The European Commission started the procedure against Italy for PA late payments

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Tajani: “the worst payor of the EU.” Two months to react and try to close the file

The European Commission opened an infringement procedure against Italy for its Public Authorities late payments to enterprises. After uncountable warnings, the Commissioner of the EU for Industry, Antonio Tajani, had no choice but proposing the opening of an urgent procedure against our country, approved by the Commission then. Now Italy has two months to react to this warning: if information received by Member States is regarded as sufficient, the Commission may close the proceeding, otherwise it may proceed with the usual process. “Italy is clearly in breach of the Late Payments Directive” according to which enterprises should be paid within 30 days or 60 days in exceptional circumstances. Italian Public Authorities take on average 180 days to make payments, making our country “the worst payor of the European Union,” lamented Tajani. Italy “should drastically intervene to answer the problem with a structural solution,” he added. Currently, Italy paid only a third of the almost ninety billion euro it owes to enterprises, with seventy-five billion euro still to be paid. A serious issue, given that “the first effect of late payments is employees lay-offs.”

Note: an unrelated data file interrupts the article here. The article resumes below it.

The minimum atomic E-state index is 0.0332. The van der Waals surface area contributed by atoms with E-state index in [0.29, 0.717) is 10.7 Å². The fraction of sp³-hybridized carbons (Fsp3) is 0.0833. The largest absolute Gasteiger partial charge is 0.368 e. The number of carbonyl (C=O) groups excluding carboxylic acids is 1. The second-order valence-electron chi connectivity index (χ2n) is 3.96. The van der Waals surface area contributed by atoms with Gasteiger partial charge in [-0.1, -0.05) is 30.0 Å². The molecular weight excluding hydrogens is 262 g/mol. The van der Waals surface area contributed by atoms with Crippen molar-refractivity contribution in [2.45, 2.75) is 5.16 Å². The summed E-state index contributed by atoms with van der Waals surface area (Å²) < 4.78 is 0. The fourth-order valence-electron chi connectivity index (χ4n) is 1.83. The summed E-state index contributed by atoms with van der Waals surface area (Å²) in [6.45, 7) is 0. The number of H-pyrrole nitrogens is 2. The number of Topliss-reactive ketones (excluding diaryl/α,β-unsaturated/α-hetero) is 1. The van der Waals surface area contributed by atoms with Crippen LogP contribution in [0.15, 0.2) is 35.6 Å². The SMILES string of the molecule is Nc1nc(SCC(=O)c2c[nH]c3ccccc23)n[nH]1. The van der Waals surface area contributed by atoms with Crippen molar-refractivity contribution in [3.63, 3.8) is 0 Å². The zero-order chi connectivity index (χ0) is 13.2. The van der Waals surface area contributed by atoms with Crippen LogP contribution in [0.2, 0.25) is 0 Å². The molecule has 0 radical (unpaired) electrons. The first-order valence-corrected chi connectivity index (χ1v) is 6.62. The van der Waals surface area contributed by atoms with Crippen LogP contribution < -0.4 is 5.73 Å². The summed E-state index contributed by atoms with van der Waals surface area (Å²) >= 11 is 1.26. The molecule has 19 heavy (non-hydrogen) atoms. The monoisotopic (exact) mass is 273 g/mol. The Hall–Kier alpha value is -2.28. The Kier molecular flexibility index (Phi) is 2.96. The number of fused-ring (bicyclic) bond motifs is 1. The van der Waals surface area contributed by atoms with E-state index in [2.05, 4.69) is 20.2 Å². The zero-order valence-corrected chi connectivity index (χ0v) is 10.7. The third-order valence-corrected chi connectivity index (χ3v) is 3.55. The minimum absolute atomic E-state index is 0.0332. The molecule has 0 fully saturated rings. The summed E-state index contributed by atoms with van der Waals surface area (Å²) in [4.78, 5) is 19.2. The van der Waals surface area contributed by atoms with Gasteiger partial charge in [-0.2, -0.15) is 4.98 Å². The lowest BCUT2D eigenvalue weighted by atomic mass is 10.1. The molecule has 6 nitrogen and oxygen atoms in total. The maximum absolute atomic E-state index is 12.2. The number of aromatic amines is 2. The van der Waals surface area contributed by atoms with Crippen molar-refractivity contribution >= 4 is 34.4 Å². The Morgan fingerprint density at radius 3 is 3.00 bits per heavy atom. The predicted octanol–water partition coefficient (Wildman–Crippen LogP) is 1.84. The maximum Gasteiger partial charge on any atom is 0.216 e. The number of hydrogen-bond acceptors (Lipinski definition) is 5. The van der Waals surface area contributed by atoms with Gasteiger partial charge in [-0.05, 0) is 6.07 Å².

Tajani added that “this is not an action against the Renzi government, it is against Italy,” even though he had to admit that the measures included into the Legislative Decree 66/2014 (the so-called ‘Irpef [Personal Income Tax] decree’) prepared by the current Italian government “are regarded as insufficient” as reaction to the warning already received in the reasoned opinion. The outgoing Commissioner has then pointed out two actions Italy should make, in addition to payments: a review of the Internal Stability Pact and the reconstitution of the Ministries of Treasury and Finances to replace the current Ministry of Economy. The Internal Stability Pact “is illegitimate, up to me, being in breach of EU norms,” said Tajani. The first in fact allows Public Authorities to postpone payments, while the latter said payments have to be made within 30/60 days, “and national laws cannot prevail on European ones.” Referring to the Economy Ministry, “I’ve always had the same problem with all the governments: this department tends not to pay, and I cannot see why,” said Tajani. This is why “I think it should be split, with a Ministry for revenues and one for expenditure.”



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